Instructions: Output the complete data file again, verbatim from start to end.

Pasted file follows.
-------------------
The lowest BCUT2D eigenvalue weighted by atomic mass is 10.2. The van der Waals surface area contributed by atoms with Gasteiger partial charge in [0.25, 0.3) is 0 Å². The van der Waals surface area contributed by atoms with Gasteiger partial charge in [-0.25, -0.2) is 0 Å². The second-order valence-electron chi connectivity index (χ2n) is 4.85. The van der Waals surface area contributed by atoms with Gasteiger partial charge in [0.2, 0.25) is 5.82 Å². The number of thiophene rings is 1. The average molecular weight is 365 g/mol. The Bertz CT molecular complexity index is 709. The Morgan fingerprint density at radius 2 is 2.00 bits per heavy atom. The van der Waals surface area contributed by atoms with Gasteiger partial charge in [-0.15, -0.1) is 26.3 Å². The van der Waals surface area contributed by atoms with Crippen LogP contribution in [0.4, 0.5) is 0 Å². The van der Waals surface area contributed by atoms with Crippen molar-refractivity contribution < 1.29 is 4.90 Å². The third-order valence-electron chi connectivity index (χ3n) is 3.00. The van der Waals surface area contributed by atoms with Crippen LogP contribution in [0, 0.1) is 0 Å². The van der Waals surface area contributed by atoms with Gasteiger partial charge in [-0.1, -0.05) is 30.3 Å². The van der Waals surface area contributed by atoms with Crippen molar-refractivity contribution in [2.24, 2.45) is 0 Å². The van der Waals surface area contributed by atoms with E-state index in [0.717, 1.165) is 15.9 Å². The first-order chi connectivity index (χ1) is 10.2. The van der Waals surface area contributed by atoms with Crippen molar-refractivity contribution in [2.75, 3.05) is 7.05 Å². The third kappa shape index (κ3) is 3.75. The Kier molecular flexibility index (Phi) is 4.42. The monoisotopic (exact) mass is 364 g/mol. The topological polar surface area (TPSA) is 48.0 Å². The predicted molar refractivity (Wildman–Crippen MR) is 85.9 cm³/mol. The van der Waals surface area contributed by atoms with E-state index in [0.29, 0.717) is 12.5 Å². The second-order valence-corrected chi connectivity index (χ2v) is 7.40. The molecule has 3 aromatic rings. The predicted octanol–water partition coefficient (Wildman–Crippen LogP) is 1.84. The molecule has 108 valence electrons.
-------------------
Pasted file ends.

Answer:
The lowest BCUT2D eigenvalue weighted by atomic mass is 10.2. The van der Waals surface area contributed by atoms with Gasteiger partial charge in [0.25, 0.3) is 0 Å². The van der Waals surface area contributed by atoms with Gasteiger partial charge in [-0.25, -0.2) is 0 Å². The second-order valence-electron chi connectivity index (χ2n) is 4.85. The van der Waals surface area contributed by atoms with Gasteiger partial charge in [0.2, 0.25) is 5.82 Å². The number of thiophene rings is 1. The average molecular weight is 365 g/mol. The Bertz CT molecular complexity index is 709. The Morgan fingerprint density at radius 2 is 2.00 bits per heavy atom. The van der Waals surface area contributed by atoms with Gasteiger partial charge in [-0.15, -0.1) is 26.3 Å². The van der Waals surface area contributed by atoms with Crippen LogP contribution in [0.4, 0.5) is 0 Å². The van der Waals surface area contributed by atoms with Crippen molar-refractivity contribution < 1.29 is 4.90 Å². The third-order valence-electron chi connectivity index (χ3n) is 3.00. The van der Waals surface area contributed by atoms with Crippen LogP contribution in [0, 0.1) is 0 Å². The van der Waals surface area contributed by atoms with Gasteiger partial charge in [-0.1, -0.05) is 30.3 Å². The van der Waals surface area contributed by atoms with Crippen molar-refractivity contribution in [2.24, 2.45) is 0 Å². The van der Waals surface area contributed by atoms with E-state index in [0.717, 1.165) is 15.9 Å². The first-order chi connectivity index (χ1) is 10.2. The van der Waals surface area contributed by atoms with Crippen molar-refractivity contribution in [2.75, 3.05) is 7.05 Å². The third kappa shape index (κ3) is 3.75. The Kier molecular flexibility index (Phi) is 4.42. The monoisotopic (exact) mass is 364 g/mol. The topological polar surface area (TPSA) is 48.0 Å². The predicted molar refractivity (Wildman–Crippen MR) is 85.9 cm³/mol. The van der Waals surface area contributed by atoms with E-state index in [0.29, 0.717) is 12.5 Å². The second-order valence-corrected chi connectivity index (χ2v) is 7.40. The molecule has 3 aromatic rings. The predicted octanol–water partition coefficient (Wildman–Crippen LogP) is 1.84. The molecule has 108 valence electrons.